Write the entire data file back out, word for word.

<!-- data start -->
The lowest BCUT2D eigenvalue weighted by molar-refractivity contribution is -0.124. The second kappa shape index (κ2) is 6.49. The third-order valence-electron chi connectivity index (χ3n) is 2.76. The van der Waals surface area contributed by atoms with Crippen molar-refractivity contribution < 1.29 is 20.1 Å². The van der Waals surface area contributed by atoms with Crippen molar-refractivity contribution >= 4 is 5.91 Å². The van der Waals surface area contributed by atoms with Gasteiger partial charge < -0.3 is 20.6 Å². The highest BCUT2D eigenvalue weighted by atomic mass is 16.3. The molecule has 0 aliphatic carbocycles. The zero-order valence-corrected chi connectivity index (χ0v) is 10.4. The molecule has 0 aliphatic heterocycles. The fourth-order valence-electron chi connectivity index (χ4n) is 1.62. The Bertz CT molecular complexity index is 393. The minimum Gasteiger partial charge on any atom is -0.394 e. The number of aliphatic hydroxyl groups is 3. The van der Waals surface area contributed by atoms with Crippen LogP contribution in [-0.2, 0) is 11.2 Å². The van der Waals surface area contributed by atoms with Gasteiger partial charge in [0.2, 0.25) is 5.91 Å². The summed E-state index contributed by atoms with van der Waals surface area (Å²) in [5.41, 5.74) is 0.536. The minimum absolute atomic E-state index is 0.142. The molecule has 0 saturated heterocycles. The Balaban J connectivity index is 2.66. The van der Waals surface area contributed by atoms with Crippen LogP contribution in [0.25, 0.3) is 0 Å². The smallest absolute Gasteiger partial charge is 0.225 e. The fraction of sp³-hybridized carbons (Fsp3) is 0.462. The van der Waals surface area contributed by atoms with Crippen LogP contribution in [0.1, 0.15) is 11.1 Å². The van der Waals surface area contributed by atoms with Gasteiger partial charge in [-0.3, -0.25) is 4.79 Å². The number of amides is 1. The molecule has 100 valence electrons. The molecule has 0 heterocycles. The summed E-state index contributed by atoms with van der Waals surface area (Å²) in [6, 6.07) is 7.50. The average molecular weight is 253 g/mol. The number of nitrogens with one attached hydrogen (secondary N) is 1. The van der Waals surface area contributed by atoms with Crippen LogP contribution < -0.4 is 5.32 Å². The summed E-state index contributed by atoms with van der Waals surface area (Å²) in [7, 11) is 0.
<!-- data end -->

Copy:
The lowest BCUT2D eigenvalue weighted by molar-refractivity contribution is -0.124. The second kappa shape index (κ2) is 6.49. The third-order valence-electron chi connectivity index (χ3n) is 2.76. The van der Waals surface area contributed by atoms with Crippen molar-refractivity contribution < 1.29 is 20.1 Å². The van der Waals surface area contributed by atoms with Crippen molar-refractivity contribution >= 4 is 5.91 Å². The van der Waals surface area contributed by atoms with Gasteiger partial charge < -0.3 is 20.6 Å². The highest BCUT2D eigenvalue weighted by atomic mass is 16.3. The molecule has 0 aliphatic carbocycles. The zero-order valence-corrected chi connectivity index (χ0v) is 10.4. The molecule has 0 aliphatic heterocycles. The fourth-order valence-electron chi connectivity index (χ4n) is 1.62. The Bertz CT molecular complexity index is 393. The minimum Gasteiger partial charge on any atom is -0.394 e. The number of aliphatic hydroxyl groups is 3. The van der Waals surface area contributed by atoms with Crippen LogP contribution in [-0.2, 0) is 11.2 Å². The van der Waals surface area contributed by atoms with Gasteiger partial charge in [0.2, 0.25) is 5.91 Å². The summed E-state index contributed by atoms with van der Waals surface area (Å²) in [5.41, 5.74) is 0.536. The minimum absolute atomic E-state index is 0.142. The molecule has 0 saturated heterocycles. The Balaban J connectivity index is 2.66. The van der Waals surface area contributed by atoms with Crippen LogP contribution in [0.25, 0.3) is 0 Å². The smallest absolute Gasteiger partial charge is 0.225 e. The fraction of sp³-hybridized carbons (Fsp3) is 0.462. The van der Waals surface area contributed by atoms with Crippen LogP contribution in [0.1, 0.15) is 11.1 Å². The van der Waals surface area contributed by atoms with Gasteiger partial charge in [-0.3, -0.25) is 4.79 Å². The number of amides is 1. The molecule has 100 valence electrons. The molecule has 0 heterocycles. The summed E-state index contributed by atoms with van der Waals surface area (Å²) in [6, 6.07) is 7.50. The average molecular weight is 253 g/mol. The number of nitrogens with one attached hydrogen (secondary N) is 1. The van der Waals surface area contributed by atoms with Crippen LogP contribution < -0.4 is 5.32 Å². The summed E-state index contributed by atoms with van der Waals surface area (Å²) in [7, 11) is 0.